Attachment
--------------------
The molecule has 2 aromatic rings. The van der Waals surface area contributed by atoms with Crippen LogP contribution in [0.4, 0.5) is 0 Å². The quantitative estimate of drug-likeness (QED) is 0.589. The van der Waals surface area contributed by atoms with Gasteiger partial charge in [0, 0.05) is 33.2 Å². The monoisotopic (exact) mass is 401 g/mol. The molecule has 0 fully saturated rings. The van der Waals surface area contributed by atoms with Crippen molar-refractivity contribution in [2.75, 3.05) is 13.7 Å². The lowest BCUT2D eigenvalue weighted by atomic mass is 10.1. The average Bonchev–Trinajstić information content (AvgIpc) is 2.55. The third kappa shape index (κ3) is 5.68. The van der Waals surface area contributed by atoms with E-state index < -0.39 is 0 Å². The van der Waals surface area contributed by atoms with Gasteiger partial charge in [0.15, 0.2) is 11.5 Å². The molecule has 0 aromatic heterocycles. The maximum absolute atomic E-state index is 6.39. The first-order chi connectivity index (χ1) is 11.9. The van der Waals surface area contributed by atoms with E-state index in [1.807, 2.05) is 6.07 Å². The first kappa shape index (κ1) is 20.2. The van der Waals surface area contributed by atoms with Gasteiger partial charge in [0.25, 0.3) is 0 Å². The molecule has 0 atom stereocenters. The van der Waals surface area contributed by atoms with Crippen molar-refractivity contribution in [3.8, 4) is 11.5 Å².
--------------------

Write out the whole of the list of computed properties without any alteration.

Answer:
The molecule has 2 aromatic rings. The van der Waals surface area contributed by atoms with Crippen LogP contribution in [0.4, 0.5) is 0 Å². The quantitative estimate of drug-likeness (QED) is 0.589. The van der Waals surface area contributed by atoms with Gasteiger partial charge in [0, 0.05) is 33.2 Å². The monoisotopic (exact) mass is 401 g/mol. The molecule has 0 fully saturated rings. The van der Waals surface area contributed by atoms with Crippen molar-refractivity contribution in [2.75, 3.05) is 13.7 Å². The lowest BCUT2D eigenvalue weighted by atomic mass is 10.1. The average Bonchev–Trinajstić information content (AvgIpc) is 2.55. The third kappa shape index (κ3) is 5.68. The van der Waals surface area contributed by atoms with E-state index < -0.39 is 0 Å². The van der Waals surface area contributed by atoms with Gasteiger partial charge in [0.15, 0.2) is 11.5 Å². The molecule has 0 aromatic heterocycles. The maximum absolute atomic E-state index is 6.39. The first-order chi connectivity index (χ1) is 11.9. The van der Waals surface area contributed by atoms with E-state index in [1.807, 2.05) is 6.07 Å². The first kappa shape index (κ1) is 20.2. The van der Waals surface area contributed by atoms with Gasteiger partial charge in [0.25, 0.3) is 0 Å². The molecule has 0 atom stereocenters. The van der Waals surface area contributed by atoms with Crippen molar-refractivity contribution in [3.8, 4) is 11.5 Å².